Neighbourhood watch: How to help active seniors combat isolation

By Carolyn Ali

Illustration of a young man having a conversation with a senior woman
Illustration: UBC

Community organizations can help create virtual connection

“This is a time when we need to go back to the age-old wisdom of mobilizing your local community,” says Dr. Roger Wong. A clinical professor of geriatric medicine in UBC’s Faculty of Medicine, Wong says isolation among seniors can be tough to address through organized programs.

That’s because seniors with underlying mental-health conditions such as anxiety, depression or dementia are less likely to reach out to attend community programs on their own. Then there’s the challenge of overcoming the stigma of attending a community program that’s advertised as helping seniors combat loneliness.

So how can we help protect active seniors from isolation?

“The answer goes back to the local community and neighbours.”

DR. Roger Wong, UBC Faculty of Medicine

“The answer goes back to the local community and neighbours,” Wong says. “If they see and sense that someone within the neighbourhood is isolated and lonely, then reaching out through the local network is probably the most helpful.”

A laptop screen shows a video conference conversation between several seniors
Social service organizations such as S.U.C.C.E.S.S. help older adults get comfortable connecting on Zoom and social media. Photo: Paul Joseph/UBC Brand & Marketing

That means not just relying on community officials but encouraging individuals and community organizations to step up.

Seniors who are adept at technology, for example, can help by becoming champions for interaction on social media. They can set up virtual social gatherings to help educate their peers who own devices like iPads but may not know how to best use them. They can share their knowledge on how to use apps like Zoom and help facilitate the movement of traditional in-person group activities online.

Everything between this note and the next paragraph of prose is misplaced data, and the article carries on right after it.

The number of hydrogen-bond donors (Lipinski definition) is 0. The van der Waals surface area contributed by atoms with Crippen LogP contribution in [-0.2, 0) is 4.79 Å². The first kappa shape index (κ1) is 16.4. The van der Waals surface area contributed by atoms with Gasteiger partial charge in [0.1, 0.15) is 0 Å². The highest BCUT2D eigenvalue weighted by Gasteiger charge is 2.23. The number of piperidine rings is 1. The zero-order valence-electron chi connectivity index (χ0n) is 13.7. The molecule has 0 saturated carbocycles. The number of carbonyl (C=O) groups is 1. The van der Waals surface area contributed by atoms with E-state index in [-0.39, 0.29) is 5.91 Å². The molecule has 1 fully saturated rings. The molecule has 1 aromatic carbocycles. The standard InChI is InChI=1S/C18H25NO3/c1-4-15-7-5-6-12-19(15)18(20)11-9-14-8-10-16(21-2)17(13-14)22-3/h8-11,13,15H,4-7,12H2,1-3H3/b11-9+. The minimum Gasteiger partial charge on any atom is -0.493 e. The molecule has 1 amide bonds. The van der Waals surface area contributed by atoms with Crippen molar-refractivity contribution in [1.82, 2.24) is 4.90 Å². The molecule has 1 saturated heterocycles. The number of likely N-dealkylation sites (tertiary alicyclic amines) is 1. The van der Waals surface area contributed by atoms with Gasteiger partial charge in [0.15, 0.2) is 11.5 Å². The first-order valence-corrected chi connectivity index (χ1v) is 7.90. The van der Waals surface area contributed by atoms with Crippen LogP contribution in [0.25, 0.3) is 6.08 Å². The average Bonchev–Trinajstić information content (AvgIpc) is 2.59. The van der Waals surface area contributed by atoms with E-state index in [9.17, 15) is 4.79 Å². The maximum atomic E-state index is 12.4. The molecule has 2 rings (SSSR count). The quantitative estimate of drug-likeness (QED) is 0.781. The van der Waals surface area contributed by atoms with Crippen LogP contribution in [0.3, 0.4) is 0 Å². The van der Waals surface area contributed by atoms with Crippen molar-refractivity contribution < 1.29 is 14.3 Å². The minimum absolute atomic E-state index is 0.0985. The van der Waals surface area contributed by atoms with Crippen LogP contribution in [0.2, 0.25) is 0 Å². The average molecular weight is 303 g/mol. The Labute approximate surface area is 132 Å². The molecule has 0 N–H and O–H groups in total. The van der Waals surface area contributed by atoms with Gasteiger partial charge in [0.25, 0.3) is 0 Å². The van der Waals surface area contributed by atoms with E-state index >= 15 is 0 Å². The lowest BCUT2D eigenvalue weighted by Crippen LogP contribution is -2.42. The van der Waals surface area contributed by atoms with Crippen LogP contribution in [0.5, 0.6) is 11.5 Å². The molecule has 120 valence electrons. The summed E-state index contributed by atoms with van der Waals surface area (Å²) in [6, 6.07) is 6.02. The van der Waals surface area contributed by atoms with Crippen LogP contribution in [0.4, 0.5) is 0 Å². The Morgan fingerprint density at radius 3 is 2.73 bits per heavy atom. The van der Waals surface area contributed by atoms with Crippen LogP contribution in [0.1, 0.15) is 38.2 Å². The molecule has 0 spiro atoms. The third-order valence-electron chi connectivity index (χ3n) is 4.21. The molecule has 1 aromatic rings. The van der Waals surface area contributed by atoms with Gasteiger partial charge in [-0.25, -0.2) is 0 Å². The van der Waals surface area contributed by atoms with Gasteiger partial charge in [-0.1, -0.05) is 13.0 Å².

For seniors who are not so adept at technology, Wong sees a role for service organizations. UBC’s Connecting with Compassion initiative is one example of the kind of help that can be organized; volunteers delivered iPads to long-term care homes across B.C. in order to facilitate virtual visits with family, friends or UBC students and keep seniors engaged.

The non-profit organization Gluu offers free digital skills training for seniors, with self-paced videos and live Q&As to help seniors get comfortable using smartphones and tablets.

The social service organization S.U.C.C.E.S.S. offers an Immigrant Seniors Go Digital program that helps adults 55 and up become comfortable using Zoom, WhatsApp, WeChat and other social networks. Classes are conducted in English with support in Cantonese, Mandarin, Korean or Farsi. S.U.C.C.E.S.S. has also helped participants in other programs go digital: staff members host Zoom social gatherings for a women’s seniors’ group that used to meet in person.

Learn how older adults can embrace new routines


Carolyn Ali is a writer for UBC’s Brand and Marketing. This article was published October 14, 2020.
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Tagged

  • Community
  • COVID-19
  • Seniors
  • Social isolation